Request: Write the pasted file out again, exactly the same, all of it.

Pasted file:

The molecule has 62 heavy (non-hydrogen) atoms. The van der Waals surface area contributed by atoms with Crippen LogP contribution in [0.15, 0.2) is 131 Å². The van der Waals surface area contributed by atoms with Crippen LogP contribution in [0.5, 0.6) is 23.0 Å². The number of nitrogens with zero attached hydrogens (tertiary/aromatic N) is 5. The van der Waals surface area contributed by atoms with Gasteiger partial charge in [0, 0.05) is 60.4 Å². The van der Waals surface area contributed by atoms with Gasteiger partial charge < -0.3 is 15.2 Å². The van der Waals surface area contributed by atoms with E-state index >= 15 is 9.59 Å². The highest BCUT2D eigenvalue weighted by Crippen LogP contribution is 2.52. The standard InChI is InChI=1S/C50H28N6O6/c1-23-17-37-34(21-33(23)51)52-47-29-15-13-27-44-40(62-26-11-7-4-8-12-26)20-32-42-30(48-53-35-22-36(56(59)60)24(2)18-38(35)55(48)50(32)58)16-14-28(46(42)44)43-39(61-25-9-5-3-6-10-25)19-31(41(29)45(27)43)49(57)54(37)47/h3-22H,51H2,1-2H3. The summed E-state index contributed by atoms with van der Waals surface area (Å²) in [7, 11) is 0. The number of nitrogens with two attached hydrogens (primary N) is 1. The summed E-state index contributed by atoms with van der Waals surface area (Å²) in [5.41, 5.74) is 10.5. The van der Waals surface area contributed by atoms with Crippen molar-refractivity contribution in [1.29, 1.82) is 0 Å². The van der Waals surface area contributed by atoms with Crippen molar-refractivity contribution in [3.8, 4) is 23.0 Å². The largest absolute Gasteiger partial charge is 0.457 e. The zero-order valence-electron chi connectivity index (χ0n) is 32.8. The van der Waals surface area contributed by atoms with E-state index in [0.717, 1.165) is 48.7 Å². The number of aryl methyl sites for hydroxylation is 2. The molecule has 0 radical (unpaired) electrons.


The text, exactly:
The molecule has 62 heavy (non-hydrogen) atoms. The van der Waals surface area contributed by atoms with Crippen LogP contribution in [0.15, 0.2) is 131 Å². The van der Waals surface area contributed by atoms with Crippen LogP contribution in [0.5, 0.6) is 23.0 Å². The number of nitrogens with zero attached hydrogens (tertiary/aromatic N) is 5. The van der Waals surface area contributed by atoms with Gasteiger partial charge in [0, 0.05) is 60.4 Å². The van der Waals surface area contributed by atoms with Gasteiger partial charge < -0.3 is 15.2 Å². The van der Waals surface area contributed by atoms with E-state index >= 15 is 9.59 Å². The highest BCUT2D eigenvalue weighted by Crippen LogP contribution is 2.52. The standard InChI is InChI=1S/C50H28N6O6/c1-23-17-37-34(21-33(23)51)52-47-29-15-13-27-44-40(62-26-11-7-4-8-12-26)20-32-42-30(48-53-35-22-36(56(59)60)24(2)18-38(35)55(48)50(32)58)16-14-28(46(42)44)43-39(61-25-9-5-3-6-10-25)19-31(41(29)45(27)43)49(57)54(37)47/h3-22H,51H2,1-2H3. The summed E-state index contributed by atoms with van der Waals surface area (Å²) in [7, 11) is 0. The number of nitrogens with two attached hydrogens (primary N) is 1. The summed E-state index contributed by atoms with van der Waals surface area (Å²) in [5.41, 5.74) is 10.5. The van der Waals surface area contributed by atoms with Crippen molar-refractivity contribution in [1.29, 1.82) is 0 Å². The van der Waals surface area contributed by atoms with Crippen molar-refractivity contribution in [3.8, 4) is 23.0 Å². The largest absolute Gasteiger partial charge is 0.457 e. The zero-order valence-electron chi connectivity index (χ0n) is 32.8. The van der Waals surface area contributed by atoms with E-state index in [0.717, 1.165) is 48.7 Å². The number of aryl methyl sites for hydroxylation is 2. The molecule has 0 radical (unpaired) electrons.